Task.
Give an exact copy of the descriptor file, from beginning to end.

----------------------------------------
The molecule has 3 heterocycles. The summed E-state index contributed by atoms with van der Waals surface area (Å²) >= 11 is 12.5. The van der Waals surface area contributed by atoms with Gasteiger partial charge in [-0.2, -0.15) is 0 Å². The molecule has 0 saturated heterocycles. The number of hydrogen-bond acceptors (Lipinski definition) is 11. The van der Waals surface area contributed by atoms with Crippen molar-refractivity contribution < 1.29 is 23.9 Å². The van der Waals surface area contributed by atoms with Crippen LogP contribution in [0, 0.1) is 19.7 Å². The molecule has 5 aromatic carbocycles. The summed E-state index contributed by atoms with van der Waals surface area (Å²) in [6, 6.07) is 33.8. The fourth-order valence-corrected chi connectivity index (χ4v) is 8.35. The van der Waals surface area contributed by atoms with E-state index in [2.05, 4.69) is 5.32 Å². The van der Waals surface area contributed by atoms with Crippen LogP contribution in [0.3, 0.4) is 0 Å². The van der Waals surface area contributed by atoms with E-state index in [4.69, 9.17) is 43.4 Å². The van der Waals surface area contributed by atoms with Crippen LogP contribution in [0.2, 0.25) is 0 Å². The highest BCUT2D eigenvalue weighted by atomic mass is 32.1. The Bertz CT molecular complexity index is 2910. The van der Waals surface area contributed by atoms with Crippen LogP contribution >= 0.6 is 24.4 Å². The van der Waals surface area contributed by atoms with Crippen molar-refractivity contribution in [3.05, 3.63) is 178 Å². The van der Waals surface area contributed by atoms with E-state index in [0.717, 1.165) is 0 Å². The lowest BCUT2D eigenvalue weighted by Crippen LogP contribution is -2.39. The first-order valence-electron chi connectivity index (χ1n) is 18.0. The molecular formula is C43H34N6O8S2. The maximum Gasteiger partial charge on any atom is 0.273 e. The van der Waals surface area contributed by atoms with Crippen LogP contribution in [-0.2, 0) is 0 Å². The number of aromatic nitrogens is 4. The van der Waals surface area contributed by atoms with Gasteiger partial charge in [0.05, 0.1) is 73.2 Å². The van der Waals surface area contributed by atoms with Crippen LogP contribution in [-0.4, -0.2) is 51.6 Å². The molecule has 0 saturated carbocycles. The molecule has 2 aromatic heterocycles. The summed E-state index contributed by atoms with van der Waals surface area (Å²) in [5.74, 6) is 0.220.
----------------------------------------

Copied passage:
The molecule has 3 heterocycles. The summed E-state index contributed by atoms with van der Waals surface area (Å²) >= 11 is 12.5. The van der Waals surface area contributed by atoms with Gasteiger partial charge in [-0.2, -0.15) is 0 Å². The molecule has 0 saturated heterocycles. The number of hydrogen-bond acceptors (Lipinski definition) is 11. The van der Waals surface area contributed by atoms with Crippen molar-refractivity contribution < 1.29 is 23.9 Å². The van der Waals surface area contributed by atoms with Crippen LogP contribution in [0, 0.1) is 19.7 Å². The molecule has 5 aromatic carbocycles. The summed E-state index contributed by atoms with van der Waals surface area (Å²) in [6, 6.07) is 33.8. The fourth-order valence-corrected chi connectivity index (χ4v) is 8.35. The van der Waals surface area contributed by atoms with E-state index in [2.05, 4.69) is 5.32 Å². The van der Waals surface area contributed by atoms with Crippen LogP contribution in [0.3, 0.4) is 0 Å². The van der Waals surface area contributed by atoms with E-state index in [4.69, 9.17) is 43.4 Å². The van der Waals surface area contributed by atoms with Crippen LogP contribution in [0.2, 0.25) is 0 Å². The highest BCUT2D eigenvalue weighted by atomic mass is 32.1. The Bertz CT molecular complexity index is 2910. The van der Waals surface area contributed by atoms with Crippen LogP contribution >= 0.6 is 24.4 Å². The van der Waals surface area contributed by atoms with Crippen molar-refractivity contribution in [3.05, 3.63) is 178 Å². The van der Waals surface area contributed by atoms with E-state index in [0.717, 1.165) is 0 Å². The lowest BCUT2D eigenvalue weighted by Crippen LogP contribution is -2.39. The first-order valence-electron chi connectivity index (χ1n) is 18.0. The molecular formula is C43H34N6O8S2. The maximum Gasteiger partial charge on any atom is 0.273 e. The van der Waals surface area contributed by atoms with Crippen LogP contribution in [-0.2, 0) is 0 Å². The number of aromatic nitrogens is 4. The van der Waals surface area contributed by atoms with Gasteiger partial charge in [0.05, 0.1) is 73.2 Å². The van der Waals surface area contributed by atoms with Crippen LogP contribution in [-0.4, -0.2) is 51.6 Å². The molecule has 0 saturated carbocycles. The molecule has 2 aromatic heterocycles. The summed E-state index contributed by atoms with van der Waals surface area (Å²) in [5.74, 6) is 0.220.